What's Happening in Character Education?

ESSA: Why your voice matters

Posted by Maggie Taylor on Thu, Jul 7, 2016 @ 10:07 AM

By Maggie Taylor

A little over a year ago I left my role as educator and started the grueling and rewarding process of graduate studies. As a student earning a Masters in Education Policy in the heart of Washington, D.C., I shouldn’t have been surprised to be engrossed in K-12 policies and politics in almost every lecture. I was not prepared to take courses entitled “Congressional Budget Making” or “Lobbying for Funding”—but here I am, a year in, and I have learned more than I imagined.  As I reflect on my first year as a scholar, I can’t help but think how this knowledge would have changed the way I viewed things as a teacher.

As a former classroom teacher, it was easy for me to bury my head in the sand and ride out every new policy that came down the pipe at the start of each school year. My local, state or national government would create policies or programs that would inevitably trickle down to my classroom. As these things trickled down, I often heard educators say, “This too will pass,” and heard myself echoing these sentiments as I learned this process firsthand. I passively allowed decisions to be made at the local, state and national level and didn’t think my opinion was worth sharing.

What I didn’t realize, however, was how much I could have done to change these policies, and how my voice should have been raised a little louder to be heard. This blog comes to you—educators, administrators, parents, concerned community members—to read into what is happening in Congress now and how we can all work together to make changes that suit the needs of our students.

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Topics: Education News, no child left behind, Advocacy, ESSA

A New Kind of No Child Left Behind

Posted by Lara Maupin on Fri, Dec 21, 2012 @ 09:12 AM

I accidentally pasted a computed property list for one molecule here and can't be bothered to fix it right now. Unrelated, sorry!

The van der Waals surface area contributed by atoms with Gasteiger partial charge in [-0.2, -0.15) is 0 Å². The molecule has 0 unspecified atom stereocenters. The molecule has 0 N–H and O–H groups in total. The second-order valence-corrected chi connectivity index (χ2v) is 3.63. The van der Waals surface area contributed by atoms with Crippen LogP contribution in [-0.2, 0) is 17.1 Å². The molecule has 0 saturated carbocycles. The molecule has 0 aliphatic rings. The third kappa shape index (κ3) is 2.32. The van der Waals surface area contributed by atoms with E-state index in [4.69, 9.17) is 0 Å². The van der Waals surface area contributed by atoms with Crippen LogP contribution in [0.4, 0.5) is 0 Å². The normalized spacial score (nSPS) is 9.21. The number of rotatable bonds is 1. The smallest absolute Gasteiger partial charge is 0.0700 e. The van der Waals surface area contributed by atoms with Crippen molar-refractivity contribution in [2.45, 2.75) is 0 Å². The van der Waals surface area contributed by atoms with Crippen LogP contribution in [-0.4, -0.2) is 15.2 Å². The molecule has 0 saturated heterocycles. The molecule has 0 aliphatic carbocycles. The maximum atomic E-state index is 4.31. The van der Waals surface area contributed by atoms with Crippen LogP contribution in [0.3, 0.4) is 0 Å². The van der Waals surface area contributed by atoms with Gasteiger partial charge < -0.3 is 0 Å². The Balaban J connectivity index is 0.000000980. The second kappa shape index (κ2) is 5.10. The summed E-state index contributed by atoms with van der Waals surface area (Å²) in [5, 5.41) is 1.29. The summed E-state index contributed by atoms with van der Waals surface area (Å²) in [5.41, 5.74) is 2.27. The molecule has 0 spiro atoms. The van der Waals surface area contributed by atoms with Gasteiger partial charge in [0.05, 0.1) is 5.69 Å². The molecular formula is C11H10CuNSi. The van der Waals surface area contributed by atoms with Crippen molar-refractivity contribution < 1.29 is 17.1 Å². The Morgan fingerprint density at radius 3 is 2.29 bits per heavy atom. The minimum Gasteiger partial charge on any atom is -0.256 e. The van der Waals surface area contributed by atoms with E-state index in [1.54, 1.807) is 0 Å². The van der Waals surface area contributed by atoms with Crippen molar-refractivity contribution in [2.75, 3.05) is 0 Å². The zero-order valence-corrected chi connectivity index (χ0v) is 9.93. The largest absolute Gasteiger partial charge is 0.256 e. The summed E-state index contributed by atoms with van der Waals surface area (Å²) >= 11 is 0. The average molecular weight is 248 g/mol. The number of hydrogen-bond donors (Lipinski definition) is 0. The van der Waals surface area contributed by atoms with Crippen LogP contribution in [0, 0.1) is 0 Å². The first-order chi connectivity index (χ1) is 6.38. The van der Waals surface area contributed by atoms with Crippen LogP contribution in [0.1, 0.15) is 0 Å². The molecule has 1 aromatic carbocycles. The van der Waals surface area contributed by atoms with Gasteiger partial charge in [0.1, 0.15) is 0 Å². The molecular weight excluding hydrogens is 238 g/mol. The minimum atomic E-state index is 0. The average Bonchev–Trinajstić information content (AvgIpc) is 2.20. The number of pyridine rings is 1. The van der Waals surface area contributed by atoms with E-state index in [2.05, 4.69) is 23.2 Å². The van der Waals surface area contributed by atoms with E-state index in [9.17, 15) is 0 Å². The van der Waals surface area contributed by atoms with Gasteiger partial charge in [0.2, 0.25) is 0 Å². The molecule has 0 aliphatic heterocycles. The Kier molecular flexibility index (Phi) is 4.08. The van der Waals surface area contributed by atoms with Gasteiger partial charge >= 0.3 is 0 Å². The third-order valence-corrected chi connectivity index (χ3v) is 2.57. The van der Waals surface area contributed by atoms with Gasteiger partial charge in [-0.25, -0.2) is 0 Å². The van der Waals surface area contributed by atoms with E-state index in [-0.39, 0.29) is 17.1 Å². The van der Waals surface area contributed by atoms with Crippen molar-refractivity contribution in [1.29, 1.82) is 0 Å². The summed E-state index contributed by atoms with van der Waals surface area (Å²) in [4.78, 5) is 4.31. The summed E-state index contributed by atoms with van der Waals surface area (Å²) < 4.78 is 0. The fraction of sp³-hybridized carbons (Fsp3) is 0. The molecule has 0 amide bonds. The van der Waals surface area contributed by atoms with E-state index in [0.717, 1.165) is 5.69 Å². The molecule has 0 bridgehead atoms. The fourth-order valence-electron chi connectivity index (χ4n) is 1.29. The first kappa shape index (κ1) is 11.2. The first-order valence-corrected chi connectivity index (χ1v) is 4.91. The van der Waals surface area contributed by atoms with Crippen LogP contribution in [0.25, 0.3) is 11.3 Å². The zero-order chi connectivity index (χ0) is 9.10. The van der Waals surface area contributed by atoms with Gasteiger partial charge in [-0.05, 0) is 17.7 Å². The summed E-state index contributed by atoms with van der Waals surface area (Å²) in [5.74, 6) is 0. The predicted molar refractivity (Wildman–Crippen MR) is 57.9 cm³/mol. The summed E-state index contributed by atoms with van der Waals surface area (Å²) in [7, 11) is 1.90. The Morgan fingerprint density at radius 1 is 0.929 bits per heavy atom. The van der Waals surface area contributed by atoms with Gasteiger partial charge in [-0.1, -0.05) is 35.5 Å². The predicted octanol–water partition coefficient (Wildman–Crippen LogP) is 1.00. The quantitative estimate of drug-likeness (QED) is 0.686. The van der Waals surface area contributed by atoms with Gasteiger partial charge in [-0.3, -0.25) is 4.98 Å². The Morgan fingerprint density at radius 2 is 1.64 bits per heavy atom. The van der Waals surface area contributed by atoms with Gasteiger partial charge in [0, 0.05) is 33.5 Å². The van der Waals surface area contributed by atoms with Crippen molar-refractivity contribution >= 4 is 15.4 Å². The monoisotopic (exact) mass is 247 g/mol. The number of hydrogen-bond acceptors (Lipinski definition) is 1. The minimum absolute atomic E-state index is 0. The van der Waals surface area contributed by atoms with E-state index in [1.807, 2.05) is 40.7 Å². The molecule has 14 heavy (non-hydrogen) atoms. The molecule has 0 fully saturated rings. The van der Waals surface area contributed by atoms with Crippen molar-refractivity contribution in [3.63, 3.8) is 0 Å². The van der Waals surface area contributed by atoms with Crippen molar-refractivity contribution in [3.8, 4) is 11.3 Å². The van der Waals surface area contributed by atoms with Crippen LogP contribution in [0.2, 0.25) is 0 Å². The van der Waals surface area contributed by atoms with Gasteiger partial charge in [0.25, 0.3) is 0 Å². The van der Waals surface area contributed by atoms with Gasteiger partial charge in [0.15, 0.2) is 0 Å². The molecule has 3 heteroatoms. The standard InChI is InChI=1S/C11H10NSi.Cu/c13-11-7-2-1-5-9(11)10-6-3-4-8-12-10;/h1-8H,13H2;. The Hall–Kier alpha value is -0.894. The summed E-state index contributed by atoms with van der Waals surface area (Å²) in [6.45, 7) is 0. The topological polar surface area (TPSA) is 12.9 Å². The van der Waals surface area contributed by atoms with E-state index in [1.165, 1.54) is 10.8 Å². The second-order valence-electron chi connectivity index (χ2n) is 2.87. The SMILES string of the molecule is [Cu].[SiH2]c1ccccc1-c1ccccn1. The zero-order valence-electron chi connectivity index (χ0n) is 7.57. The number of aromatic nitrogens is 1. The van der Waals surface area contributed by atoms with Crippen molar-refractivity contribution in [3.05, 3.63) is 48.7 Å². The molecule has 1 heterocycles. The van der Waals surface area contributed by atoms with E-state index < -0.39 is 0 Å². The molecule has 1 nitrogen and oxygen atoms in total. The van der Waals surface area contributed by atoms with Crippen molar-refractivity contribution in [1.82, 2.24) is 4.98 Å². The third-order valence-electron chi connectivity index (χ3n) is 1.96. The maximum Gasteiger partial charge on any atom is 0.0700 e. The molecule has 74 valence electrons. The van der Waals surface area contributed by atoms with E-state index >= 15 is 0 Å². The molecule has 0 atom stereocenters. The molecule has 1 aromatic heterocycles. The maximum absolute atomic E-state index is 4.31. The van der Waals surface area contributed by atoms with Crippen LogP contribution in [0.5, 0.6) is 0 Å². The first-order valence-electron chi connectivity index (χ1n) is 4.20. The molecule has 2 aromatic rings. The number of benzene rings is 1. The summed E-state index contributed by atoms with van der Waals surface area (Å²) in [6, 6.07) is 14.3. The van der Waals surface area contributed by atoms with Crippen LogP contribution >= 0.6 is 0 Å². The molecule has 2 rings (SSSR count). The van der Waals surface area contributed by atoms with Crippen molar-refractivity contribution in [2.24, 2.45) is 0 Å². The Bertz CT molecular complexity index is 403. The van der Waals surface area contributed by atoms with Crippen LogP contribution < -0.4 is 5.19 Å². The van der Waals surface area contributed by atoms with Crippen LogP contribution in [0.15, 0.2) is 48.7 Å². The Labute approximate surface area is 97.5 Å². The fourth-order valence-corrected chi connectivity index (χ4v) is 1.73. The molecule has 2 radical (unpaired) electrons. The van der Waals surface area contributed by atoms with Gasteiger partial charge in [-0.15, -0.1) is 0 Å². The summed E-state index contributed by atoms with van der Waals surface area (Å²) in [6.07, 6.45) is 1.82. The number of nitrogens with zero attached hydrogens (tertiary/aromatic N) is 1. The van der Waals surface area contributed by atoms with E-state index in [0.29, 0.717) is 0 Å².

As we all continue to struggle with the impact of the horrible tragedy at Sandy Hook Elementary, we find ourselves as a nation at a crossroads about what we can do to better protect our children, especially at school. We are suddenly more willing than we have been in recent times to tackle complex and controversial issues such as gun control, mental health services, and violence in video games and the media. But those of us who are parents and teachers and school leaders can’t wait for these issues to be addressed through the political process – although I, for one, commend any American with the passion and expertise required to work on these issues for doing so. At CEP our mission is to create engaged and ethical citizens so we certainly applaud and support civic engagement and civil public discourse. However, those we serve need support and concrete strategies NOW, TODAY. Thankfully, our National Schools of Character can serve as models for what a safe school can be and our 11 Principles can serve as a roadmap for any school that would like to get there.

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Topics: key lessons, school safety, National School of Character, no child left behind

What Graduates Really Need to Know

Posted by Zoe Weil on Thu, May 3, 2012 @ 12:05 PM

This excerpted blog article is reposted with permission from Zoe Weil, an honored and esteemed speaker at our upcoming National Forum on Character Education. It was originally posted here. Zoe was also recently featured in Forbes Magazine, discussing the heart of education.

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Topics: Forum Speakers, Service learning, what works in education, no child left behind, graduation

Does 'Teaching to the Test' Actually Encourage Cheating?

Posted by Mark Hyatt on Fri, Jan 27, 2012 @ 16:01 PM

“Teachers matter,” said President Obama this week in his State of the Union address. “Instead of bashing them, or defending the status quo let’s offer schools a deal. Give them the resources to keep good teachers on the job, and reward the best ones. In return, grant schools flexibility: To teach with creativity and passion; to stop teaching to the test; and to replace teachers who just aren’t helping kids learn.”

We at the nonprofit Character Education Partnership (CEP) share this concern because “teaching to the test” can deceive stakeholders into thinking students are doing better than they really are. But in the current environment, we are even more alarmed by how the testing status quo seems to be adversely affecting the integrity of our education system, itself.

Recent revelations of widespread testing fraud in Atlanta's public schools are just the latest examples of a disturbing national trend that should finally force all of us who care about education to ask some uncomfortable but unavoidable questions. Chief among them: Has a national over-emphasis on standardized testing actually created a monster that is eroding the character of K-12 education?

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Topics: character, cheating, testing, no child left behind